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dc.contributor.authorMehr, Samuel
dc.contributor.authorScannell, Daniel A.
dc.contributor.authorWinner, Ellen
dc.contributor.authorSamuel A, Mehr
dc.date.accessioned2018-10-11T15:06:51Z
dc.date.issued2018-09-05
dc.identifier.citationMehr SA, Scannell DA, Winner E (2018) Sight-over-sound judgments of music performances are replicable effects with limited interpretability. PLoS ONE 13(9): e0202075.en_US
dc.identifier.issn1932-6203en_US
dc.identifier.urihttp://nrs.harvard.edu/urn-3:HUL.InstRepos:37612133*
dc.description.abstractVirtuosi impress audiences with their musical expressivity and with their theatrical flair. How do listeners use this auditory and visual information to judge performance quality? Both musicians and laypeople report a belief that sound should trump sight in the judgment of music performance, but surprisingly, their actual judgments reflect the opposite pattern. In a recent study, when presented with 6-second videos of music competition performers, listeners accurately guessed the winners only when the videos were muted. Here, we successfully replicate this finding in a highly-powered sample but then demonstrate that the sight-over-sound effect holds only under limited conditions. When using different videos from comparable performances, in a forced-choice task, listeners' judgments were at or below chance. And when differences in performance quality were made clearer, listeners' judgments were most accurate when they could hear the music—without audio, performance was at chance. Sight therefore does not necessarily trump sound in the judgment of music performance.en_US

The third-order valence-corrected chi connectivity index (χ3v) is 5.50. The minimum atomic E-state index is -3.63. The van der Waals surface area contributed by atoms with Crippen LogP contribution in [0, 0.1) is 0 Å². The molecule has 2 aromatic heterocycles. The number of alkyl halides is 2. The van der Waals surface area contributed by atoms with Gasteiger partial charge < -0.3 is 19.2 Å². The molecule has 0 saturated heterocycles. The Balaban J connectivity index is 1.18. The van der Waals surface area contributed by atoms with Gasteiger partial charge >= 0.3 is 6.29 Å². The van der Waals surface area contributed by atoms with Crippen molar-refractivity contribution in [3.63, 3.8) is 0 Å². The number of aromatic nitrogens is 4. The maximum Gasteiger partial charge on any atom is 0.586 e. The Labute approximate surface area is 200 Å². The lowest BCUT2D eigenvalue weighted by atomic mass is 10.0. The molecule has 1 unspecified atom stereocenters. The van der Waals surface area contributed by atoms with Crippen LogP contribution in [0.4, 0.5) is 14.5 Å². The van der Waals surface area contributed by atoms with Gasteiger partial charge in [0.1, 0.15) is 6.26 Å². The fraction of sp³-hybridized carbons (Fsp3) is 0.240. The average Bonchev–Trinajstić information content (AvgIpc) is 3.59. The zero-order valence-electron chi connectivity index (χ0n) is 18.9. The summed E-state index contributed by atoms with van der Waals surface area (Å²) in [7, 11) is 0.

dc.language.isoen_USen_US
dc.publisherPublic Library of Science (PLoS)en_US
dash.licenseLAA
dc.subjectGeneral Biochemistry, Genetics and Molecular Biologyen_US
dc.subjectGeneral Agricultural and Biological Sciencesen_US
dc.subjectGeneral Medicineen_US
dc.titleSight-over-sound judgments of music performances are replicable effects with limited interpretabilityen_US
dc.typeJournal Articleen_US
dc.description.versionVersion of Recorden_US
dc.relation.journalPLOS Oneen_US
dash.depositing.authorMehr, Samuel
dc.date.available2018-10-11T15:06:51Z
dash.affiliation.otherFaculty of Arts & Sciencesen_US
dash.hope.year2018
dc.identifier.doi10.1371/journal.pone.0202075
dc.source.journalPLoS ONE
dash.source.volume13;9
dash.source.pagee0202075
dash.contributor.affiliatedMehr, Samuel


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